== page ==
Labour Party members, progressives, and critical voices worldwide registered concern and condemnation Monday after the Conservative Party in the U.K. voted to make Liz Truss, formerly the Foreign Secretary, the nation’s next Prime Minister to replace the outgoing Boris Johnson.
In a runoff with former finance minister Rishi Sunak, Truss won out by a historically narrow margin following the resignation of Johnson earlier this summer amid a raging energy crisis, soaring costs, and a flood of internal scandals that sapped his support.
“Just when we see the back of a law-breaking, Parliament-proroguing, office-abusing PM in Boris Johnson,” said Green MP Caroline Lucas in a tweet, “he’s replaced by a climate-wrecking, handout-refusing, redistribution-opposing, Brexit ideologue PM in Liz Truss. Buckle up, it’s going to be a rough ride.”
While Johnson “leaves having disgraced his office,” continued Lucas, she warned that Truss “campaigned as a right-wing ideologue and will govern as such — which is a disaster for all of us.”
As both Foreign Secretary and International Trade Secretary before that, Truss was rebuked for her xenophobic rhetoric and policies throughout her career by human rights groups in the U.K., Europe and beyond.
The Labour Party made clear their belief that Truss, based on her own remarks, will continue her party’s hostility toward working people in the U.K.:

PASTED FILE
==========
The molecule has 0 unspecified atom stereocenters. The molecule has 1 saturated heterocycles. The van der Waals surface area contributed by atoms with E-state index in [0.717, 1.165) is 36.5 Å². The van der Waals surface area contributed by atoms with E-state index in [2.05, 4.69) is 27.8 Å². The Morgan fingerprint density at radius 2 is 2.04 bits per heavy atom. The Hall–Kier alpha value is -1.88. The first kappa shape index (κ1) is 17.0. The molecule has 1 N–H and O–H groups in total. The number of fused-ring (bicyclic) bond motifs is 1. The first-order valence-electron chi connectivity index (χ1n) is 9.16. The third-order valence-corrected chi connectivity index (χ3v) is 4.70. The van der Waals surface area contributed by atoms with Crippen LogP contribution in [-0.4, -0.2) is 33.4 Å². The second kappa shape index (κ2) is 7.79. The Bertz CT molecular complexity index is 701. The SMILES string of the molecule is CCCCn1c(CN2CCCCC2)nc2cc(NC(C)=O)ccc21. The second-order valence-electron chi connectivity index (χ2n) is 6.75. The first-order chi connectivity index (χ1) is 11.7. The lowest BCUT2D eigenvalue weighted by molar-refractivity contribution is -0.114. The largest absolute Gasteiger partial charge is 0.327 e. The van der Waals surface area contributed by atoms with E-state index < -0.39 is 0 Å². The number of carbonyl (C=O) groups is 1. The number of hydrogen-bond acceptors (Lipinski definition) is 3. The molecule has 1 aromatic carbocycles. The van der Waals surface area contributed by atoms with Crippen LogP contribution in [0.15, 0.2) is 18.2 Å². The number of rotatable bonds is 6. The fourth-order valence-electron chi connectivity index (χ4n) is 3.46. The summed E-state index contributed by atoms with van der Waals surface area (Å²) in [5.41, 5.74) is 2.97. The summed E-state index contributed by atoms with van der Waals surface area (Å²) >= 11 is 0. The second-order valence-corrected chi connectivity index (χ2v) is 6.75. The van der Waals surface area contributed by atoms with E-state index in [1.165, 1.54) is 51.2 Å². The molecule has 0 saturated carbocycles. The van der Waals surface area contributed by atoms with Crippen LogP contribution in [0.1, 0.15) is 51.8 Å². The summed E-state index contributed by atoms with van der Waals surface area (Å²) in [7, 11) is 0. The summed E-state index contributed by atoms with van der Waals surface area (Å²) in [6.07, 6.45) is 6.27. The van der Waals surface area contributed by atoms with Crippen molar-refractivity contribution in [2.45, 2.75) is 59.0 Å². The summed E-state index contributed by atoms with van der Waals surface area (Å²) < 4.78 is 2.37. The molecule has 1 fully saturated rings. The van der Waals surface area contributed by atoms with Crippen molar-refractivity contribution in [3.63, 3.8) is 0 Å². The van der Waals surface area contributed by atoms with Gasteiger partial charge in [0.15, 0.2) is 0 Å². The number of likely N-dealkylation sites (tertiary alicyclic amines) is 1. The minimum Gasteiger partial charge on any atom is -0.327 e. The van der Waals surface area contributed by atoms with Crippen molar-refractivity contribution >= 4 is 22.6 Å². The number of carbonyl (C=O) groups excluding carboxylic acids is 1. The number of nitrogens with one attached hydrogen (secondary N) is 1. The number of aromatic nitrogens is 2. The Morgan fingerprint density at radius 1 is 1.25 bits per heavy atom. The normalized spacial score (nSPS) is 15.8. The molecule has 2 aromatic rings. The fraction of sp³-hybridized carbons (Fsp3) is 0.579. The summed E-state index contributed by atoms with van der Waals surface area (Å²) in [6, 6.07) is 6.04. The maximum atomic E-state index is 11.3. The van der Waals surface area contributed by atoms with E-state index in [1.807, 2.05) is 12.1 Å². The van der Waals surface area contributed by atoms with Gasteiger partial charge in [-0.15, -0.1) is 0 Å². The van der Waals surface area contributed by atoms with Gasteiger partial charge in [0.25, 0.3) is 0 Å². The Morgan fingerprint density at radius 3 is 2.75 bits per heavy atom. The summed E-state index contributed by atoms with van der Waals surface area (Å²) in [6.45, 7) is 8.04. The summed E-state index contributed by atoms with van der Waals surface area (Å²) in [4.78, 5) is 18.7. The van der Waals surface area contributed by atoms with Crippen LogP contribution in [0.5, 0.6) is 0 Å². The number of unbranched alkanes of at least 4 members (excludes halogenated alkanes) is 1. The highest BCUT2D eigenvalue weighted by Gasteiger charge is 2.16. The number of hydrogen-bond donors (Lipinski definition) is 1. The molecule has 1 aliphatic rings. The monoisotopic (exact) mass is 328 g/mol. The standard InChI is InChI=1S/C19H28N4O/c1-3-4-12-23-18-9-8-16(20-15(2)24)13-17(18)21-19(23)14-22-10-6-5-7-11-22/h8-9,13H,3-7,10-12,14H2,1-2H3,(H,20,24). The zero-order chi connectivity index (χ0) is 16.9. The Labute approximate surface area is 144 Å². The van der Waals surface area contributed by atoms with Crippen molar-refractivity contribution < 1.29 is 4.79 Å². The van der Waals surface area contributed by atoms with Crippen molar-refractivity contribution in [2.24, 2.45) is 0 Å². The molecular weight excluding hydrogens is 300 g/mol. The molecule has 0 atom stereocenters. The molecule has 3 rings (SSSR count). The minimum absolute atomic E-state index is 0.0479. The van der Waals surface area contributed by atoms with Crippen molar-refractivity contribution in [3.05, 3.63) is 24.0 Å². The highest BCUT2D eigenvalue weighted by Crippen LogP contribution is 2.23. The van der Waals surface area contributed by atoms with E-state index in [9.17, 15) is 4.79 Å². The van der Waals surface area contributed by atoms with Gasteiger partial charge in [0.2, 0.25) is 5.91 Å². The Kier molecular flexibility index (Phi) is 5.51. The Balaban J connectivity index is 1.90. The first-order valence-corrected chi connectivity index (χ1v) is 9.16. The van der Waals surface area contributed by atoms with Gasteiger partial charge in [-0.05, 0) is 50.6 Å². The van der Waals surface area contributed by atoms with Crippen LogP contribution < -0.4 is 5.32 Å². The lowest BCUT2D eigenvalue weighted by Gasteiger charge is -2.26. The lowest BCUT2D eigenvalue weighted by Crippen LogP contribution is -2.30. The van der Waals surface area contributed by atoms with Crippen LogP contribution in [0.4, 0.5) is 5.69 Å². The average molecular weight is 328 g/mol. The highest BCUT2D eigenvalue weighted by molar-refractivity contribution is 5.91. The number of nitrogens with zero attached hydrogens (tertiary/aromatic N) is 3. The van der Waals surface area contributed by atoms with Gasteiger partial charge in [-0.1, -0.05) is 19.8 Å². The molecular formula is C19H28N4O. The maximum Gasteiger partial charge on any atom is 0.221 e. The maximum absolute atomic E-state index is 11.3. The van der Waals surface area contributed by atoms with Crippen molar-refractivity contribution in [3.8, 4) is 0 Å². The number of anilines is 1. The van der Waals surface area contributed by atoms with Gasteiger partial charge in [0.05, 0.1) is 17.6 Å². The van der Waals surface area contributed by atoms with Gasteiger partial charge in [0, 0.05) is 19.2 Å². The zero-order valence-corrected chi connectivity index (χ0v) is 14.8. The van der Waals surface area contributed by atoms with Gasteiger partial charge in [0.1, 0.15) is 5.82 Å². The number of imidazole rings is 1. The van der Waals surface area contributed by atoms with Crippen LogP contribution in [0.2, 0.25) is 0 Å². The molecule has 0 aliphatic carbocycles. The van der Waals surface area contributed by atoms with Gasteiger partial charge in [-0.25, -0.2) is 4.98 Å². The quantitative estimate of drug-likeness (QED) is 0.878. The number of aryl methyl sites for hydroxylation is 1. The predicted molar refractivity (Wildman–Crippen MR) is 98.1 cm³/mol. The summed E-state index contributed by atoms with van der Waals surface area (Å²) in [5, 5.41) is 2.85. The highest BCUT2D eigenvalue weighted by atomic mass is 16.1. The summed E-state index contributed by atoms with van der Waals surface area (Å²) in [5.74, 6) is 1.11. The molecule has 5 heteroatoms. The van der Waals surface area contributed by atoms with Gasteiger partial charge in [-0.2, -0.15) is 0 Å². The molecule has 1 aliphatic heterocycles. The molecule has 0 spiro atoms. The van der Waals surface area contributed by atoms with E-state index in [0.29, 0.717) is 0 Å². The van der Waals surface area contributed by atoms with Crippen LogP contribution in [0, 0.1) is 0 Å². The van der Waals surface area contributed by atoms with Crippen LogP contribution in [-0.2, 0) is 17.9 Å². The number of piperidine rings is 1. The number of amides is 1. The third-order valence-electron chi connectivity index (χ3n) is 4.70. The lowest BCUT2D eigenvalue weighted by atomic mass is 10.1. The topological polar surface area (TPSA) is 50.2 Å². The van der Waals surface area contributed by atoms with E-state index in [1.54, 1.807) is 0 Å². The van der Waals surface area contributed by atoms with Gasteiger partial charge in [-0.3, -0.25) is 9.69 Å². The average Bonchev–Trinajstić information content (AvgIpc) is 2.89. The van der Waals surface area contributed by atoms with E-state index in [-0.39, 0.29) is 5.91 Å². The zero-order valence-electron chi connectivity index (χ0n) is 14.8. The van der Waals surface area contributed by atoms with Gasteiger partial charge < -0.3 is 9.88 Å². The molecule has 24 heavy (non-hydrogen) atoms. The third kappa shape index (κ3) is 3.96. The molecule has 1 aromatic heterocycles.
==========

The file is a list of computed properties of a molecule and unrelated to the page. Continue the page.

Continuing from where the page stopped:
This is what new Conservative Prime Minister Liz Truss really thinks about working people. pic.twitter.com/OiCJiLoXKx
— The Labour Party (@UKLabour) September 5, 2022
For those looking for a break from the aggressiveness of the Johnson era, progressive critics said there is nothing to look forward to with Truss.
Tax cuts for the rich.
No attempt at wealth redistribution.
More oil and gas drilling.
No action on #climate
And we thought @BorisJohnson was sh*t.https://t.co/2yHcy3pXWS
— Bill McGuire (@ProfBillMcGuire) September 4, 2022
“New prime minister, same old deceit!” declared DiEM25, the pan-European political movement, in a social media post following Truss’ selection.
Truss, the group warned, “will continue to serve the British oligarchy and the global technocrats of the World Economic Forum at the expense of the everyday citizen battling with the cost of living crisis that the Tory party is directly responsible for inflaming.”
Labour MP Jeremy Corbyn, former leader of his party, said that Truss should act immediately to alleviate the struggles of working people.
“The first act of Liz Truss’ premiership should be taking immediate action to tackle the cost of living crisis that is pushing millions into poverty,” he said. “This must be a wealth tax and bringing energy companies, water, mail and rail into public ownership.”
Corbyn also called for a commitment to give workers a raise in the country, stop the push to privatize the National Health Service, and end the “appalling treatment of refugees fleeing war.”
According to Guardian columnist Simon Jenkins, the best and first thing that Truss could do as Prime Minister is to immediately “U-turn on everything she believes in” as a person and politician.
Andy Worthington, a progressive journalist and activist, suggested there was little hope of that with Truss when it comes to fighting inequality, the climate crisis, or putting the government in service of people’s needs.
“Just when what we need is a truss, in which a number of objects combine to create a solid structure, we, get, instead, a Liz Truss,” said Worthington, “a far-right libertarian sock-puppet who despises the poor for being poor, adores the rich and wants to make them richer, and loves fossil fuels.”
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